A government request to transfer terrorism suspect Jose Padilla from military to civilian custody was rejected by an appeals court that said the administration's shifting tactics in the case threatens its credibility with the courts.

The three-judge panel of the Richmond-based 4th U.S. Circuit Court of Appeals also refused on Wednesday the administration's request to vacate a September ruling that gave President Bush wide authority to detain "enemy combatants" indefinitely without charges on U.S. soil.

Click here to read the 4th Circuit's ruling. (FindLaw pdf)

The decision, written by Judge J. Michael Luttig, questioned why the administration used one set of facts before the court for 3 1/2 years to justify holding Padilla without charges but used another set to convince a grand jury in Florida to indict him last month.

Luttig said the administration has risked its "credibility before the courts" by appearing to try to keep the Supreme Court from reviewing the extent of the president's power to hold enemy combatants without charges.

Padilla, a former Chicago gang member, was arrested in 2002 at Chicago's O'Hare Airport as he returned to the United States from Afghanistan. Initially, then-Attorney General John Ashcroft alleged Padilla planned to set off a radiological device known as a "dirty bomb."

The administration argued before federal courts in New York and Virginia that Padilla should be held without charges because he had come home to carry out an Al Qaeda backed plot to blow up apartment buildings in New York, Washington or Florida.

Last month, a grand jury in Miami charged Padilla with being part of a North American terror support cell that allegedly raised funds and recruited fighters to wage violent jihad outside the United States.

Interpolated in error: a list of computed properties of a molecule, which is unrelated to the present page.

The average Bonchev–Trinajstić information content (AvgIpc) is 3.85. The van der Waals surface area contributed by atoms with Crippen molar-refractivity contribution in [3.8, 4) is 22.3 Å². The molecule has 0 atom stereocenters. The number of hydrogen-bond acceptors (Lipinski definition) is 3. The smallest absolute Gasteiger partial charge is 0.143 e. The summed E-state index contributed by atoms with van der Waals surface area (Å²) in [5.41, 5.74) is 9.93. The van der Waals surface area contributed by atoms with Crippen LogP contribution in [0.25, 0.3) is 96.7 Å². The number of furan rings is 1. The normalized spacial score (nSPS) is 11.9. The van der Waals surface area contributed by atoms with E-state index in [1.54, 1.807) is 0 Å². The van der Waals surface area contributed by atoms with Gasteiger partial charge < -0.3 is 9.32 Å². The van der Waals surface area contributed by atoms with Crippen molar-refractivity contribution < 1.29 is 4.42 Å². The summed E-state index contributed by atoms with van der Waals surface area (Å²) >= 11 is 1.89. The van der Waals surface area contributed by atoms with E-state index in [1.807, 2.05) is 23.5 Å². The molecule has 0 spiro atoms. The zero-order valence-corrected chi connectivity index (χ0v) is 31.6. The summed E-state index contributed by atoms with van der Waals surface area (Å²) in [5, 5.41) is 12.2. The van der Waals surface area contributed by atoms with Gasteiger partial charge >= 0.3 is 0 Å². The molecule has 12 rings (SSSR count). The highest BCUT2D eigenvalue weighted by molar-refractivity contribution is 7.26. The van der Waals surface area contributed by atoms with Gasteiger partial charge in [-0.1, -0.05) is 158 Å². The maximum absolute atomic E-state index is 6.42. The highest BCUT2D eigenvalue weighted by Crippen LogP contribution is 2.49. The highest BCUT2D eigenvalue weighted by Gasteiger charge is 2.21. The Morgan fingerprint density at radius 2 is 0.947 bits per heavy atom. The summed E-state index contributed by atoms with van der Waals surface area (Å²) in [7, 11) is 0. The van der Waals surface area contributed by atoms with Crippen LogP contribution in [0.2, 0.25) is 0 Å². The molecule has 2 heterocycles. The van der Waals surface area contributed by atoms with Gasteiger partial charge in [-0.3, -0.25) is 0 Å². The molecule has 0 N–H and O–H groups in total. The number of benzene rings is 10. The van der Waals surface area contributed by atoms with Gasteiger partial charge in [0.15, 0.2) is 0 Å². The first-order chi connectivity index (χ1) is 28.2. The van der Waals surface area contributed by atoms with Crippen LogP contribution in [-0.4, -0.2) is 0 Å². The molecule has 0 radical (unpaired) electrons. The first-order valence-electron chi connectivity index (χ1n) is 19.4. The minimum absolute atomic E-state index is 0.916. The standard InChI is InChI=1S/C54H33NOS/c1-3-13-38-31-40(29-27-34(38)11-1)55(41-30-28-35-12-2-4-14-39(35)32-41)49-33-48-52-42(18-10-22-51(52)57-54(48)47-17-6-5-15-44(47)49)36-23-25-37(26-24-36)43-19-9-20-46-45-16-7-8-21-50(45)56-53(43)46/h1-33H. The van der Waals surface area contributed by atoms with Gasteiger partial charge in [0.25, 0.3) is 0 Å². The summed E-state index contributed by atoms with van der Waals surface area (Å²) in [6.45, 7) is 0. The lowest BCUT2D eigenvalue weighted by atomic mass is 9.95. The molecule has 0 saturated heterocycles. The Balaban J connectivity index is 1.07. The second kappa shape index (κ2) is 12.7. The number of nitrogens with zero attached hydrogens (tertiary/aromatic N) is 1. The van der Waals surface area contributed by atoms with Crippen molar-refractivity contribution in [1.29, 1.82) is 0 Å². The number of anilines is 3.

Administration lawyers immediately asked the appeals court to transfer Padilla from a U.S. military brig in South Carolina to the custody of law enforcement authorities in Miami.

Luttig said the Supreme Court must sort out Padilla's fate, either by accepting or rejecting an appeal by his lawyers of the appellate court's decision in September that the president has the authority to order his detention indefinitely.

Tasia Scolinos, a Justice Department spokeswoman, said the agency is disappointed by the appellate court's decision. She said the government should be able to charge suspected terrorists with crimes, as well as hold them indefinitely as enemy combatants.

"The department is in the process of reviewing the court's order and will continue to consider all options with respect to pursuing the criminal charges as expeditiously as possible," Scolinos said.

Padilla's attorney, Donna Newman, said she had "little to add" to what Luttig had written. "He says things better than I," she said. "I just hope that it's an incentive for the Supreme Court to grant our petition ... and hear this matter, which is of extreme public importance."

Luttig also chastised the administration for failing to explain why it is using a different set of allegations against Padilla and forcing the appeals court to rely on media reports about the government's motivations.

The appellate judge pointed out that anonymous government officials were quoted in news reports saying Padilla was charged in Miami because the administration didn't want the Supreme Court to review the appeals court's September decision.

In a filing with the appeals court, the administration said it was willing to walk away from that ruling — considered a major victory for its legal war on terrorism — to justify its argument before the Supreme Court that Padilla's appeal is now irrelevant.

Luttig said the administration's actions leave the impression that Padilla has been held "by mistake," and that its tactics could prove costly.

"These impressions have been left, we fear, at what may ultimately prove to be a substantial cost to the government's credibility before the courts, to whom it will one day need to argue again in support of a principle of assertedly like importance and necessity to the one that it seems to abandon today," he wrote.

"While there could be an objective that could command such a price as all of this, it is difficult to imagine what that objective would be."